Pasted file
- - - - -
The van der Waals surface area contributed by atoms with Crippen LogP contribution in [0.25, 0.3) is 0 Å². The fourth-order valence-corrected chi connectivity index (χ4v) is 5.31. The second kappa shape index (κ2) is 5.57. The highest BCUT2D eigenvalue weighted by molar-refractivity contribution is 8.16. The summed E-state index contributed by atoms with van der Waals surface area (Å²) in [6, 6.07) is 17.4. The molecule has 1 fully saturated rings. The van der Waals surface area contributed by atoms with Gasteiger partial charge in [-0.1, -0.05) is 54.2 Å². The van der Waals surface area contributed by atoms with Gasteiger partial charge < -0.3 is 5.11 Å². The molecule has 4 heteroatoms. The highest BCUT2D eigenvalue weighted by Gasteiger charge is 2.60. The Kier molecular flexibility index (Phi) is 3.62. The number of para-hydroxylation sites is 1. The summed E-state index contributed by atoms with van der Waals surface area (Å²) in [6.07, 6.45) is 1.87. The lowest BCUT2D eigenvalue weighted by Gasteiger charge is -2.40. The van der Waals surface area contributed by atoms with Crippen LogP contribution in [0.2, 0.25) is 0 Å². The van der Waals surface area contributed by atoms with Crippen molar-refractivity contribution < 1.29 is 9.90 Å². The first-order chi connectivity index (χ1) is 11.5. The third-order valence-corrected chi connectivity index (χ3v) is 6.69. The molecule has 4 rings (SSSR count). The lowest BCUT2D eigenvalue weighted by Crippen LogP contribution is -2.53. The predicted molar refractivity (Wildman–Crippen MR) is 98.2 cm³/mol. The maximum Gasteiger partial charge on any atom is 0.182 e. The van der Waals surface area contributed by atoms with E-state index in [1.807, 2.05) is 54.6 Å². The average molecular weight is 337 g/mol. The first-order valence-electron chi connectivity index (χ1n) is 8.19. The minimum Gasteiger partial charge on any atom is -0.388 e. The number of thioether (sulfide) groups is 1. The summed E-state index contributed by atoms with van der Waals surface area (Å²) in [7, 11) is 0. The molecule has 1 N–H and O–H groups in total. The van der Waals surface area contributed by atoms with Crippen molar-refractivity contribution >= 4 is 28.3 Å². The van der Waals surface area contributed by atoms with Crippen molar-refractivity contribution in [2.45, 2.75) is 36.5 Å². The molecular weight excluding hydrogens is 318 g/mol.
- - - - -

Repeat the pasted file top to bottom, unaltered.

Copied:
The van der Waals surface area contributed by atoms with Crippen LogP contribution in [0.25, 0.3) is 0 Å². The fourth-order valence-corrected chi connectivity index (χ4v) is 5.31. The second kappa shape index (κ2) is 5.57. The highest BCUT2D eigenvalue weighted by molar-refractivity contribution is 8.16. The summed E-state index contributed by atoms with van der Waals surface area (Å²) in [6, 6.07) is 17.4. The molecule has 1 fully saturated rings. The van der Waals surface area contributed by atoms with Gasteiger partial charge in [-0.1, -0.05) is 54.2 Å². The van der Waals surface area contributed by atoms with Gasteiger partial charge < -0.3 is 5.11 Å². The molecule has 4 heteroatoms. The highest BCUT2D eigenvalue weighted by Gasteiger charge is 2.60. The Kier molecular flexibility index (Phi) is 3.62. The number of para-hydroxylation sites is 1. The summed E-state index contributed by atoms with van der Waals surface area (Å²) in [6.07, 6.45) is 1.87. The lowest BCUT2D eigenvalue weighted by Gasteiger charge is -2.40. The van der Waals surface area contributed by atoms with Crippen LogP contribution in [0.2, 0.25) is 0 Å². The van der Waals surface area contributed by atoms with Crippen molar-refractivity contribution < 1.29 is 9.90 Å². The first-order chi connectivity index (χ1) is 11.5. The third-order valence-corrected chi connectivity index (χ3v) is 6.69. The molecule has 4 rings (SSSR count). The lowest BCUT2D eigenvalue weighted by Crippen LogP contribution is -2.53. The predicted molar refractivity (Wildman–Crippen MR) is 98.2 cm³/mol. The maximum Gasteiger partial charge on any atom is 0.182 e. The van der Waals surface area contributed by atoms with E-state index in [1.807, 2.05) is 54.6 Å². The average molecular weight is 337 g/mol. The first-order valence-electron chi connectivity index (χ1n) is 8.19. The minimum Gasteiger partial charge on any atom is -0.388 e. The number of thioether (sulfide) groups is 1. The summed E-state index contributed by atoms with van der Waals surface area (Å²) in [7, 11) is 0. The molecule has 1 N–H and O–H groups in total. The van der Waals surface area contributed by atoms with Crippen molar-refractivity contribution >= 4 is 28.3 Å². The van der Waals surface area contributed by atoms with Crippen molar-refractivity contribution in [2.45, 2.75) is 36.5 Å². The molecular weight excluding hydrogens is 318 g/mol.